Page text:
Honestly, not much. He wanted to be here. Listen, there’s always the money component, which it’s a business I respect it and he was going to look into the opportunities, but at the end of the day, if the money was close, he was telling me that he was going to be here.


Ryan Dunleavy, New York Post: What about the other side of that, the recruiting? How much do you think your input convinced the Jets to sign him?

I don’t think I needed to have a lot of input. They were interested, he was interested. Not that I needed to sign off on it, but I was interested. I’ve seen him firsthand for a number of years in the North, so adding another great player to a football team is always a good thing.


Bruce Beck, WNBC: You called Garrett (Wilson) special, he said some flattering things about you today, just wondering how your relationship has evolved and what makes him special?

Well, the talent is really impressive. He makes difficult things look easy and it’s the person that he is too. Receivers are an interesting personality. They are usually the most talented guys on the team, athletically, everybody wants the football, everybody wants to be on the field, everybody thinks they’re open all the time. I’ve had some great ones over the years who are great people as well and he’s one of those guys, he’s a great person. The talent is there, it’s just the communication now, the nonverbal stuff that is starting to come. We had a mishap in the two minute today, which is a good learning experience, but we haven’t made the same mistake twice, which is great. He’s so eager to learn and he’s so talented with the football. I told him I used to have a rule with Davante (Adams) where I’d give Davante a little extra tick because I know if I did that, he’s going to get open, because he is really difficult to cover. I have to give that to Garrett too, because sometimes you give him just a little extra tick, where you’re sitting on him, he’s going to be really open. That’s what he’s earned by his performance in camp and like I said, the biggest difference between going against Carolina and Tampa was him being on field.


Al Iannazzone, Newsday: Offenses always talk about how everybody wants the ball. That is something obviously you have been very good at. You have to make sure everybody is happy, if they’re not, they understand that you’re going to the right person at the right time. How have you been able to manage that?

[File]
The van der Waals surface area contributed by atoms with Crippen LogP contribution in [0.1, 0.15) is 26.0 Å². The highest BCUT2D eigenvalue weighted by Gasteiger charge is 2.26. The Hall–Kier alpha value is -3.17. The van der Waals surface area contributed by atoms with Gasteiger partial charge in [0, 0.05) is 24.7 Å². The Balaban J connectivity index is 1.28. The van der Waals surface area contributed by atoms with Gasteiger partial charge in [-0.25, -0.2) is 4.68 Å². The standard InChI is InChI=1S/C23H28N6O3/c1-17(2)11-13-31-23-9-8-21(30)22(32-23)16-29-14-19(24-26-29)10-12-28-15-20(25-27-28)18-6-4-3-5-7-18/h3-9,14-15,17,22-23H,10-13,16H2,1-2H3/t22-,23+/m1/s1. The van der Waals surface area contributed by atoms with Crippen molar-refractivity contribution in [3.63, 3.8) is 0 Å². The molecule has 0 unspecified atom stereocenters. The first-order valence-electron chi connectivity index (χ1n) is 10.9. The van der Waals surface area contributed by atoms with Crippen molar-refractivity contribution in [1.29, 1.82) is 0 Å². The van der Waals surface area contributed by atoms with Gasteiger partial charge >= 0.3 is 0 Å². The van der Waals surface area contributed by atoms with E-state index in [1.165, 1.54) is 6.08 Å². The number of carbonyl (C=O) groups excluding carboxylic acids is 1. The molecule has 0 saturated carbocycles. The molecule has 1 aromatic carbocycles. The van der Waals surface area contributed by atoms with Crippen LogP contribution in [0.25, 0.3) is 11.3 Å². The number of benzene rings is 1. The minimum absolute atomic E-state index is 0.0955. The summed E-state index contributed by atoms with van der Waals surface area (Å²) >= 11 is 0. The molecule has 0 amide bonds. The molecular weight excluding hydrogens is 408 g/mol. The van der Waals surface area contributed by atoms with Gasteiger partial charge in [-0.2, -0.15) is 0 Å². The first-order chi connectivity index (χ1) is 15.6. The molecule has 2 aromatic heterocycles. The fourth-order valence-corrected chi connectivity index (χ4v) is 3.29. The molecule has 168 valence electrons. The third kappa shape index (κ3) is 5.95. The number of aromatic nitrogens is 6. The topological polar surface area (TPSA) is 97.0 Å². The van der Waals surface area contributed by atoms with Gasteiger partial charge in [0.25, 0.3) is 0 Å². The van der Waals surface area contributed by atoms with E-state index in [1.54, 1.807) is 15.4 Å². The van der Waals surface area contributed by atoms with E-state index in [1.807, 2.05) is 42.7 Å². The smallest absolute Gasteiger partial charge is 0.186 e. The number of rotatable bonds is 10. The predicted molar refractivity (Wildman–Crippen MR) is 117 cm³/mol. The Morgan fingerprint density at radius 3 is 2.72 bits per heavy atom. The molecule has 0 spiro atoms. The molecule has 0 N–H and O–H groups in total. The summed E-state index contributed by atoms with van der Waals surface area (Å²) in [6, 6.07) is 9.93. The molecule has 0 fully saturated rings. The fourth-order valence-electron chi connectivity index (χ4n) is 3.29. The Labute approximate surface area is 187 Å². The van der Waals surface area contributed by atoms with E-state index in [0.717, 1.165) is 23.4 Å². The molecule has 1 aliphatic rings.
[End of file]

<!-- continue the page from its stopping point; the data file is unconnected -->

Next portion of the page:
I tell them the same thing I tell you guys, I throw to the open guy and some guys get open more than other guys do, but I like matchups and percentages and in the end, I’m going to work to the matchup I think is best, to this spot I think is best, then go through my progressions. Every now and then there is a really special somebody running a certain route that you might give us an extra look to, but that’s why this offense has worked over the years because it’s a progression offense about timing, rhythm, balance and space. When it’s going good, everybody is going to be getting opportunities. Obviously, your number one might get a few more than the other guys, but whoever is open is going to get a look.


Steve Serby, New York Post: Aaron, what’s your level of concern with getting this offensive line as cohesive as you need it to be for Week One?

Pretty low. I don’t have a lot of stress, not concerned about things. There are some things that are totally out of my control. Some things I have an input on. Who’s playing left and right tackle every day, I don’t have input on at this point. Don’t have control, so I’m just trying to be consistent those guys with holding them accountable and test them every single day with cadence, with calls, with adjustments, and just the normal stuff we’re going to be doing. Guys that can handle it are going to be in there. Guys that can’t, aren’t, but I have no control over who’s going to be out there with me on a day-to-day basis. I was as surprised as I think Connor (McGovern) was to start practice yesterday with Joe in there, so whoever is in there, we’ll make it work, but at some point, we’re going to have to figure out who those five are and give us at least a week to get used to each other.


Charles McDonald, Yahoo: Going back to Garrett Wilson, he said that you guys are progressing on non-verbal ques. What does that entail?

Just kind of looking at him and then maybe nodding to him and then he knows what I’m thinking, but yeah, we’re going to get to a lot of stuff. We sit next to each other in meetings, there is a lot of conversation around a lot of the ideas that we both have. He’s a creative guy as well and he’s got a lot of ideas about certain ways to run routes and we’re just trying to get on the same page and he’s so talented. I was never worried about getting on the same page and it’s really me just giving him a little extra time to work sometimes.